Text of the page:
support Solar
author AP date 30/01/20 venue Ideal Bar, Copenhagen, DEN

January was a quiet month in terms of concerts for this scribe, yet somehow I have botched the deadline for two of my reviews already. I hope you will excuse me and join me as I return to last week, which took me to the smallest of VEGA’s four concert venues to watch an exciting prospect from our Scandinavian neighbours in the north: Spurv, whose latest album “Myra” landed on two of our writers’ best of lists in 2018. It seems like only a few people in Copenhagen share our enthusiasm about this band, however, as there are only 25 or so people populating the parquet floor of this intimate venue tonight.

All photos courtesy of Jakob Muxoll


A busy day means Solar have already launched into their first song by the time I arrive at the venue, and while the extreme volume is making it easy to hear the duo, seeing them is more of a challenge. With the exception of the myriad little lights on Magnus Borgkvist Johansson’s array of synthesisers, the two musicians are playing in pitch darkness, which bestows upon their show a kind of dungeon club feel that fits the style of their music quite well. I must admit to being out of my depth in this regard: Solar is a dark synthwave outfit with a distinctly ‘80s sound — think glistening sheets of electronic melody and deep, pulsating rhythms laid down by the neck-tattooed drummer Jonas Stojiljkovic Pedersen, pierced here and there by distorted screams from Johansson. I have little interest in this genre myself, but from an objective standpoint, I can understand the appeal of the dreamy, and sometimes psychedelic tracks they air for us tonight. But even so, having to strain one’s eyes just to catch a glimpse of Pedersen’s vigorous, edge-of-the-seat antics behind his drum kit renders the overall experience somewhat difficult to immerse oneself in, which is exacerbated by the fact that, inevitably, Johansson spends most of the set hunching over his setup as opposed to exerting himself physically or interacting with this small-ish audience. The doomed union of a genre that does not really speak to me and a disenchanting show thus means that Solar fail to make much of an impression on me tonight.



The lighting situation is marginally better when Spurv’s set begins with “Fra dypet under stenen” off the aforementioned “Myra”. The group is one guitarist short due to illness, and while his absence means that the famous interplay between Simen Eifring’s trombone and the usual trifecta of guitars is missing a key component, the Oslo-born outfit nonetheless manages to sound as all-encompassing and dramatic as they do on record. The effect of Eifring’s instrument on the Norwegian post-rockers’ music cannot be overstated; there are many other bands of their ilk who have a penchant for creating cinematic soundscapes, but none of them are quite so theatrical nor electrifying as Spurv, whose every song seems to be the soundtrack to some epic sci-fi flick or nature documentary. If you don’t believe me, just listen to the crescendo in tonight’s second track “Mellom broen og elven” (taken from 2015’s “Skarntyde”), in which soaring wails of guitar are counterbalanced beautifully and strikingly by honks of brass. None of this could function were it not for the excellent sound mix, which is not only louder than life, but also allows Hans-Jakob Jeremiassen’s bass guitar to punch through with force whilst still retaining clarity in the other instrumental channels.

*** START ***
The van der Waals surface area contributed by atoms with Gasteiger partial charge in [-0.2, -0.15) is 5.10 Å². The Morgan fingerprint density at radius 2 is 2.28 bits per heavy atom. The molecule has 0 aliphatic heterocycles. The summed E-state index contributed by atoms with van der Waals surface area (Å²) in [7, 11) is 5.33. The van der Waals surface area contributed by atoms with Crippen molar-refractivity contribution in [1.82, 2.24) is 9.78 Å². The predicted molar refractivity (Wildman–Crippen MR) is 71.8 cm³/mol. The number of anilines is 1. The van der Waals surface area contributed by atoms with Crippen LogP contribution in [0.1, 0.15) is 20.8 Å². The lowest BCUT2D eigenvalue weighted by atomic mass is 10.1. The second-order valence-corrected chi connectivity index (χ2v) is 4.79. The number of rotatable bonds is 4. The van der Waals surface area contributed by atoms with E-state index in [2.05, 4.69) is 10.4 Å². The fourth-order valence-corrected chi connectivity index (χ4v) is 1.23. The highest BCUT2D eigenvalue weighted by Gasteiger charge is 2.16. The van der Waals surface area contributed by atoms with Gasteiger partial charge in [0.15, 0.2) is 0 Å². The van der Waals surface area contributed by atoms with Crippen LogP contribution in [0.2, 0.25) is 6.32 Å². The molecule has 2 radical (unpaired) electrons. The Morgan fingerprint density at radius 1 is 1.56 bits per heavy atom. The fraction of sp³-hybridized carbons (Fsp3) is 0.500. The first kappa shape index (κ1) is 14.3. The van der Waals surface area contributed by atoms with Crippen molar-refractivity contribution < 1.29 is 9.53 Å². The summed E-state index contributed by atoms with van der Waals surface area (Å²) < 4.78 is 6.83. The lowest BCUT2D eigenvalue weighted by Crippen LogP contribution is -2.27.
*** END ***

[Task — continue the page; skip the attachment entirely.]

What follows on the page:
Spurv’s performance on stage is a chapter on its own. The band reminds of Caspian not only because of musical similarities between the two, but also because the five musicians here make a mockery of the idea that post-rock bands should restrict themselves to shoegazing stances. In spite of the limited space afforded to them by Ideal Bar’s stage, the quintet bristles with energy as they let songs like the mesmerising “Et blekt lys lyder” drive their movement, weaponising their instruments into spears and axes to be swung with a warrior’s might. Their rocking out and spinning around on stage only heightens the cathartic and life-affirming nature of these songs, and in a rare occasion as far as this genre goes, I am never once compelled to shut my eyes and let my imagination run as the music kneads its magic. It beggars belief that more people haven’t turned up to experience these fascinating soundscapes brought to life, but since it seems to have no effect on Spurv’s willingness to put on a show, I won’t cry for others missing out on the majesty of a track like the closing piece “Allting får sin ende, også natten” unfolding its full potential in concert. It has been a fine concert marred only by the lack of good lighting and visuals to really amplify the sensory experience Spurv’s music can deliver, and no one looks to be disappointed.



  • 01. Fra dypet under stenen
  • 02. Mellom broen og elven
  • 03. Et blekt lys lyder
  • 04. Gamle årringer
  • 05. Passacaglia (fuller med ord i nebbet)
  • 06. Og ny skog bæres frem
  • 07. Med enormt håb
  • 08. Allting får sin ende, også natten

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